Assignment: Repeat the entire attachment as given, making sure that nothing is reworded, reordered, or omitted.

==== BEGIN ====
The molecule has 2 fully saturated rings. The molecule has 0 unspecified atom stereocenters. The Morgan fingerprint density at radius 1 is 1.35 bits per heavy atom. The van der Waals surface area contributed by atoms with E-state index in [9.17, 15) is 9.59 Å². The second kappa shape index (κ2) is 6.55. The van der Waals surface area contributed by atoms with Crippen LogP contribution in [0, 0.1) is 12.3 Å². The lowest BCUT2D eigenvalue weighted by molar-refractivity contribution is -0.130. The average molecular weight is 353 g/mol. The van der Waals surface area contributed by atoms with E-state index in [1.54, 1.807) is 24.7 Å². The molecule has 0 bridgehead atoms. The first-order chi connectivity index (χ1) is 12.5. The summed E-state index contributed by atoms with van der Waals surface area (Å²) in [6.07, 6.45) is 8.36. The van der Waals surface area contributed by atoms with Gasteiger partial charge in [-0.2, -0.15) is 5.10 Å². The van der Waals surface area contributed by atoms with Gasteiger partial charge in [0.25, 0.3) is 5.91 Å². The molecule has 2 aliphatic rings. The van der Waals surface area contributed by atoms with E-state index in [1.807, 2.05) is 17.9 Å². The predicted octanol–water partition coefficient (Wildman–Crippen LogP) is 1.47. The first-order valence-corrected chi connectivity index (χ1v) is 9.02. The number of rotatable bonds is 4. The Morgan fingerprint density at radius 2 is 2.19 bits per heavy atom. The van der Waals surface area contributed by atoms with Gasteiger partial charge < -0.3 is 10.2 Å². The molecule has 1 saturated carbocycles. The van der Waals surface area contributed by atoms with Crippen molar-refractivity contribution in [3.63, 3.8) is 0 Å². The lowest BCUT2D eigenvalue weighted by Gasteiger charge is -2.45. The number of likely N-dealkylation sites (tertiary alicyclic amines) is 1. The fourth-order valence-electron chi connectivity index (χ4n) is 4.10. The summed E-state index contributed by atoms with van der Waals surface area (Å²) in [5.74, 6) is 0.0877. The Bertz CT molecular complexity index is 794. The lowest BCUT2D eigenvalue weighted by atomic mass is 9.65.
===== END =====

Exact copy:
The molecule has 2 fully saturated rings. The molecule has 0 unspecified atom stereocenters. The Morgan fingerprint density at radius 1 is 1.35 bits per heavy atom. The van der Waals surface area contributed by atoms with E-state index in [9.17, 15) is 9.59 Å². The second kappa shape index (κ2) is 6.55. The van der Waals surface area contributed by atoms with Crippen LogP contribution in [0, 0.1) is 12.3 Å². The lowest BCUT2D eigenvalue weighted by molar-refractivity contribution is -0.130. The average molecular weight is 353 g/mol. The van der Waals surface area contributed by atoms with E-state index in [1.54, 1.807) is 24.7 Å². The molecule has 0 bridgehead atoms. The first-order chi connectivity index (χ1) is 12.5. The summed E-state index contributed by atoms with van der Waals surface area (Å²) in [6.07, 6.45) is 8.36. The van der Waals surface area contributed by atoms with Gasteiger partial charge in [-0.2, -0.15) is 5.10 Å². The van der Waals surface area contributed by atoms with Gasteiger partial charge in [0.25, 0.3) is 5.91 Å². The molecule has 2 aliphatic rings. The van der Waals surface area contributed by atoms with E-state index in [1.807, 2.05) is 17.9 Å². The predicted octanol–water partition coefficient (Wildman–Crippen LogP) is 1.47. The first-order valence-corrected chi connectivity index (χ1v) is 9.02. The number of rotatable bonds is 4. The Morgan fingerprint density at radius 2 is 2.19 bits per heavy atom. The van der Waals surface area contributed by atoms with Gasteiger partial charge < -0.3 is 10.2 Å². The molecule has 1 saturated carbocycles. The van der Waals surface area contributed by atoms with Crippen molar-refractivity contribution in [3.63, 3.8) is 0 Å². The lowest BCUT2D eigenvalue weighted by Gasteiger charge is -2.45. The number of likely N-dealkylation sites (tertiary alicyclic amines) is 1. The fourth-order valence-electron chi connectivity index (χ4n) is 4.10. The summed E-state index contributed by atoms with van der Waals surface area (Å²) in [5.74, 6) is 0.0877. The Bertz CT molecular complexity index is 794. The lowest BCUT2D eigenvalue weighted by atomic mass is 9.65.